Storm Clouds on Vista's Horizons?

Dennis Faas's picture

The launch of Windows Vista earlier this year may have helped fuel Mac sales according to research conducted by Gartner Research. Mac sales were up 35 percent in the first quarter compared to a year ago. Comparatively, PC sales were up by 9 percent. (Source:

A lot of technology companies appear to have expectations that computer sales would get a bigger boost with the release of Vista, which requires a lot more computing power than earlier versions of Windows. That expectation may be leaving tech companies with higher inventories and more production capacity than necessary.

Applied Materials, manufacturers of dynamic random access memory chips (DRAM) warned recently that demand for the DRAM is slowing. Consequently, semiconductor companies are buying fewer chip-making machines.

In April, Micron Technology noted that DRAM prices fell sharply in its first quarter which ended March 1. "We have not seen any benefit in the corporate area from Vista upgrades yet," Micron's vice president of worldwide sales, Michael Sadler, told investors on a conference call.

Seagate Technology, manufacturers of disk-drives said that demand for desktop PCs was lower than expected in their first quarter, and lowered its expectations for the current quarter.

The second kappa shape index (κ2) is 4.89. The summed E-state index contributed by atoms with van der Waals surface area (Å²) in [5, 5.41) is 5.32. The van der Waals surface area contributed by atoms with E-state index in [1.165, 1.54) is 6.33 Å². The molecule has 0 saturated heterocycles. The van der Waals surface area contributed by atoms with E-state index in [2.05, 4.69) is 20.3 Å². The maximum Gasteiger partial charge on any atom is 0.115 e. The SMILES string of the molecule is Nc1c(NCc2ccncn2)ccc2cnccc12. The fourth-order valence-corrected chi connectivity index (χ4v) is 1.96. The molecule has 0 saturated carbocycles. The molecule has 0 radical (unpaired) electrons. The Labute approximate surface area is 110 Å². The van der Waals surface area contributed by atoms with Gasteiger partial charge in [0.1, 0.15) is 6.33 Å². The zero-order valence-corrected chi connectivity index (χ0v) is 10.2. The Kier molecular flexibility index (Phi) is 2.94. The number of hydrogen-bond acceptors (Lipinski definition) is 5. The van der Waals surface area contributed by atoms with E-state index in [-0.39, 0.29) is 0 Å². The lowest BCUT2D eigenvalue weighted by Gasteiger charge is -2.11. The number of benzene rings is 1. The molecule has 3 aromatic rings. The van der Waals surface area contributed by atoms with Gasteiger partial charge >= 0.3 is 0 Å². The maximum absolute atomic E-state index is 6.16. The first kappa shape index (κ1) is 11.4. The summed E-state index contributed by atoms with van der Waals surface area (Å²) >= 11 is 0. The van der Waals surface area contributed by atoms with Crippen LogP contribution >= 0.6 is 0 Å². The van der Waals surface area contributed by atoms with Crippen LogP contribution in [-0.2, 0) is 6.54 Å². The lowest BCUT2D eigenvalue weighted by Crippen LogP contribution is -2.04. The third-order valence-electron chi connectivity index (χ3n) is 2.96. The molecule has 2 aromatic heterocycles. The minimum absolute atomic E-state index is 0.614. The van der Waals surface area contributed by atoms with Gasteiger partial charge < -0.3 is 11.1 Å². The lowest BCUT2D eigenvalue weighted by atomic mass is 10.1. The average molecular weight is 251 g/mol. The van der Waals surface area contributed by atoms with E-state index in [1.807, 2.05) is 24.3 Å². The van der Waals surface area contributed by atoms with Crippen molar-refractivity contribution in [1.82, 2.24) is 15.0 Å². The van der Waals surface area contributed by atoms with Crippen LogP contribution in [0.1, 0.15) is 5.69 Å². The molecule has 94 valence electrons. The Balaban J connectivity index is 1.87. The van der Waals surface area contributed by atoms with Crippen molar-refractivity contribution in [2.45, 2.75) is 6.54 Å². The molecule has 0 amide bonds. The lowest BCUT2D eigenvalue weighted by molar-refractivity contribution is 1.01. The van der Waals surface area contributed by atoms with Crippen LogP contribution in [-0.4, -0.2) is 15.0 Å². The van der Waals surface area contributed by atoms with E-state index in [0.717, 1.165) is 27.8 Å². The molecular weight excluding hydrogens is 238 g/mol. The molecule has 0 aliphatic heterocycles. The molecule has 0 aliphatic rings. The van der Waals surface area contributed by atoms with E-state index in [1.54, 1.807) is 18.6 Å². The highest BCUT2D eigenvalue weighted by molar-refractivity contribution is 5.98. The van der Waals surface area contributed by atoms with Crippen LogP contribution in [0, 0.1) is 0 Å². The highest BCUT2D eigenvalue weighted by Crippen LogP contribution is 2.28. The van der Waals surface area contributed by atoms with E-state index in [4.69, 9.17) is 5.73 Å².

In a recent survey, CDW, who sells PCs directly to companies, found that 71 percent of respondents aren't using or evaluating Vista, although most expect that they will eventually upgrade. Businesses are happy with the computer systems they already have in place.

Many consumers have been forced to buy Vista since most computer makers no longer provide other options. FTN Midwest Research analyst Bill Fearnley Jr. reported that a lot of computer sellers are now selling consumers business PCs that run XP.

Wall Street and the Silicon Valley are hoping that later this year Vista will start pumping out better sales. "Given companies' slow and steady purchase plans and consumers' apparent lack of enthusiasm, that's a pipe dream" says Pip Coburn of Coburn Ventures. "There are people who are disappointed now, and there are people who are going to be more disappointed," he says.

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